I am an unabashed night owl, a trait I inherited from my father. No really – researchers have actually found that there is a genetic component to a person’s circadian rhythms. Growing up, I would often come downstairs in the middle of the night to find him reading or working or making up his own crossword puzzles. Sometimes we would talk but often I would simply curl up next to him, my head rising and falling on his chest in rhythm with his breathing. Nighttime was when he helped me solve my problems, mended my broken heart, and told me fantastic stories. Nighttime was our time.
Last Friday was apparently National Sibling Day. I didn’t know that was a thing until I saw the plethora of pictures pop up on Facebook and Instagram. Hallmark used to be the inventor of fun but meaningless holidays. Now it’s social media.
But maybe it shouldn’t be a meaningless day. We have holidays to recognize mothers and fathers – why not brothers and sisters? They are, after all, our first friends and our first loves. It is from our siblings that we learn to share – the affection of our parents, the space in the backseat of a car, the last piece of cake. From them we learn how to fight fairly and how to forgive. We learn how to keep a secret and how to communicate without uttering a word. We know each other’s greatest sins and biggest dreams. We have seen each other at our best and at our worst and we love each other anyway.
Sunday morning I put on my lucky orange pants for the last time this season. I didn’t know it at the time of course, although I had an inkling. That is, after all, the nature of the post-season – survive and advance or lose and go home.
One year ago, I stood in a similar stadium, watching Virginia play the very same team, and there wasn’t a single part of me that believed it would be the last time. Hope is a funny thing that way.
But one year ago, I didn’t know what I do know. That you cannot will something to be simply because you believe. One year ago, I hadn’t yet listened to the voices of the paramedics performing CPR on my dad. I hadn’t held my child and told him everything was going to be okay, even though I knew it wasn’t. In my head I knew. But my heart still believed in the improbable. As my brain was busy calculating the ugly logistics of death, my heart was exhilarating in the moment that was surely ahead of us when the doctors would joyfully tell us of the medical miracle that they had performed.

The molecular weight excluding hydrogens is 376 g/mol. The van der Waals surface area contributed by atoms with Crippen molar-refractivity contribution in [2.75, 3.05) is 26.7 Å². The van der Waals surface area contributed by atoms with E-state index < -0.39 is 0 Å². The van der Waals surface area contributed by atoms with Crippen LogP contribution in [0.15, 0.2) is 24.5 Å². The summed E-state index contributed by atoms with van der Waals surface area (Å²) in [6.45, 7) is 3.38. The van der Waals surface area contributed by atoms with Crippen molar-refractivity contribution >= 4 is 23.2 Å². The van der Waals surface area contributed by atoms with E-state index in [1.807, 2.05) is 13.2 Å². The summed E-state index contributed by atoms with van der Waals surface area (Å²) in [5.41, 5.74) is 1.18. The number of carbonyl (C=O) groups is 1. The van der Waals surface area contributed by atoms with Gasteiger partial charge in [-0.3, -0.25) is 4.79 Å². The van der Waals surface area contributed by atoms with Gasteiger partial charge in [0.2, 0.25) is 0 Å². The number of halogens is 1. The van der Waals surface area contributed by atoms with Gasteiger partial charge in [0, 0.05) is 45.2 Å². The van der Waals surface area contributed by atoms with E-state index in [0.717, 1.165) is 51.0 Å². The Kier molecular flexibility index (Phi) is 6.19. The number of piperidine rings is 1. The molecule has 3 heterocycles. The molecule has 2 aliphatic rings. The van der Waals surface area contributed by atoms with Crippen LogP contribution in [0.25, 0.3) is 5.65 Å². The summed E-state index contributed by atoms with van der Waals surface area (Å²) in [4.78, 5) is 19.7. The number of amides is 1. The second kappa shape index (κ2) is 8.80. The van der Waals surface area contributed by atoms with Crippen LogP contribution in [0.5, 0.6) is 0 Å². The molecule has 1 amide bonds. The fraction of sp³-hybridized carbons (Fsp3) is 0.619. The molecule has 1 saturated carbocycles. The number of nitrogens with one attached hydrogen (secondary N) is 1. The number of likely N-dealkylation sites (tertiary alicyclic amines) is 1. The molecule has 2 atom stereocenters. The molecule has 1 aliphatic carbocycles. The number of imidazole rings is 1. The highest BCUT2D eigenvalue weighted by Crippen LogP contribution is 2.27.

A month ago, I had the great pleasure of accompanying Jack’s class on a field trip to the Chrysler Museum. As we were passing through Huber Court, Jack caught sight of my parents’ names etched in the marble wall and stopped mid-stride. Oblivious to the boisterous chatter of his classmates fading into the glass gallery down the hall, Jack stood immobile. And then he slowly reached out his hand.
Silently I watched him run his fingers over the grooves in the marble, painstakingly tracing each letter in my father’s name. I knew what he was doing. He was willing himself to see and feel my father instead of just a name carved in the cold marble.
In the months since my father has died, I have heard the same question over and over again: “Are you really okay?” Most of the time it is a genuine question, although sometimes it is dutifully asked as a perfunctory exercise of social graces.
Either way, my answer is always the same: “I’m really okay.” I always have been, even if I didn’t understand why.
But the parade of confused looks and barely hidden disbelief at my unconventional reaction made me start to think that everyone else knew something I didn’t.
I should have known that 2014 was going to be a . . . challenging year when it began with a virulent bout of the stomach flu.
But things started to look up after a week at Disneyworld with our favorite people. After the Lucky Orange Pants had the time of their life at the ACC tournament and the Sweet Sixteen. At Will’s preschool graduation. An unforgettable weekend at UVA basketball camp. When my brother got engaged to the greatest girl in the world. After an inauspicious beginning, 2014 was looking like the best year on record.
Of all of my favorite Christmas activities – and good Lord there are many – doing our Christmas card is high on the list. Normally, I love coming up with pithy holiday puns for the greeting. I relish spending countless hours I don’t actually have looking back through pictures and choosing the ones that capture the personality of the boys, even if their hair isn’t brushed or their clothes don’t match. The pictures that tell the story of us.